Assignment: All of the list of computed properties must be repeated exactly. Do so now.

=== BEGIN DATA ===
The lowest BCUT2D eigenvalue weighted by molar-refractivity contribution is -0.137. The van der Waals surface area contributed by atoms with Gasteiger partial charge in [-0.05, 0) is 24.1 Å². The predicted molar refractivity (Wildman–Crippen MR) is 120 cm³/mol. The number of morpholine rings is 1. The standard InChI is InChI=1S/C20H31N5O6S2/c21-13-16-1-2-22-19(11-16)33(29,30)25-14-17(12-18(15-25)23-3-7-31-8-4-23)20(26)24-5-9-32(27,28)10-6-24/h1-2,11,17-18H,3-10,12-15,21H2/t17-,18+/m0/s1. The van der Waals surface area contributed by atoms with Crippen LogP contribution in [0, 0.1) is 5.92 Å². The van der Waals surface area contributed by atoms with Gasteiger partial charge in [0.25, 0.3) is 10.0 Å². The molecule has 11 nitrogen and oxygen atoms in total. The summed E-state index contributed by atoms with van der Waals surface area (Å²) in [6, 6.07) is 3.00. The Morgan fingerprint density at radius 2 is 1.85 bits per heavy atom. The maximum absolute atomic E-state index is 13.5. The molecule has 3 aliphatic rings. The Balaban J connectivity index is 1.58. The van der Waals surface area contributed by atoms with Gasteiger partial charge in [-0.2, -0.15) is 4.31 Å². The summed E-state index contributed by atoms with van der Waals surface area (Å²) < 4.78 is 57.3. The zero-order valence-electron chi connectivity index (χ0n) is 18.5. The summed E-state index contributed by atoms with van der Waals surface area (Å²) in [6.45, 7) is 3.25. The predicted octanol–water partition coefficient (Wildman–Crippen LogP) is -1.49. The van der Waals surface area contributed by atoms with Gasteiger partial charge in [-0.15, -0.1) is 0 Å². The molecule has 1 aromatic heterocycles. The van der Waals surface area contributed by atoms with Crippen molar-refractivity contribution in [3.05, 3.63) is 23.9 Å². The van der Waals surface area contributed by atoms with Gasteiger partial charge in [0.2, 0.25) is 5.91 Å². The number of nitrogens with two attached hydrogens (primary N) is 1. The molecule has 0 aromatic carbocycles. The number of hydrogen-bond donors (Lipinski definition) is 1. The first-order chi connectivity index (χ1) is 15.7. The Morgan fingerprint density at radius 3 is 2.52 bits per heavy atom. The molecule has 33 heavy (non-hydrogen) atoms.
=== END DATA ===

The lowest BCUT2D eigenvalue weighted by molar-refractivity contribution is -0.137. The van der Waals surface area contributed by atoms with Gasteiger partial charge in [-0.05, 0) is 24.1 Å². The predicted molar refractivity (Wildman–Crippen MR) is 120 cm³/mol. The number of morpholine rings is 1. The standard InChI is InChI=1S/C20H31N5O6S2/c21-13-16-1-2-22-19(11-16)33(29,30)25-14-17(12-18(15-25)23-3-7-31-8-4-23)20(26)24-5-9-32(27,28)10-6-24/h1-2,11,17-18H,3-10,12-15,21H2/t17-,18+/m0/s1. The van der Waals surface area contributed by atoms with Crippen LogP contribution in [0, 0.1) is 5.92 Å². The van der Waals surface area contributed by atoms with Gasteiger partial charge in [0.25, 0.3) is 10.0 Å². The molecule has 11 nitrogen and oxygen atoms in total. The summed E-state index contributed by atoms with van der Waals surface area (Å²) in [6, 6.07) is 3.00. The Morgan fingerprint density at radius 2 is 1.85 bits per heavy atom. The maximum absolute atomic E-state index is 13.5. The molecule has 3 aliphatic rings. The Balaban J connectivity index is 1.58. The van der Waals surface area contributed by atoms with Gasteiger partial charge in [-0.2, -0.15) is 4.31 Å². The summed E-state index contributed by atoms with van der Waals surface area (Å²) < 4.78 is 57.3. The zero-order valence-electron chi connectivity index (χ0n) is 18.5. The summed E-state index contributed by atoms with van der Waals surface area (Å²) in [6.45, 7) is 3.25. The predicted octanol–water partition coefficient (Wildman–Crippen LogP) is -1.49. The van der Waals surface area contributed by atoms with Gasteiger partial charge in [-0.15, -0.1) is 0 Å². The molecule has 1 aromatic heterocycles. The van der Waals surface area contributed by atoms with Crippen molar-refractivity contribution in [3.05, 3.63) is 23.9 Å². The van der Waals surface area contributed by atoms with Gasteiger partial charge in [0.2, 0.25) is 5.91 Å². The number of nitrogens with two attached hydrogens (primary N) is 1. The molecule has 0 aromatic carbocycles. The number of hydrogen-bond donors (Lipinski definition) is 1. The first-order chi connectivity index (χ1) is 15.7. The Morgan fingerprint density at radius 3 is 2.52 bits per heavy atom. The molecule has 33 heavy (non-hydrogen) atoms.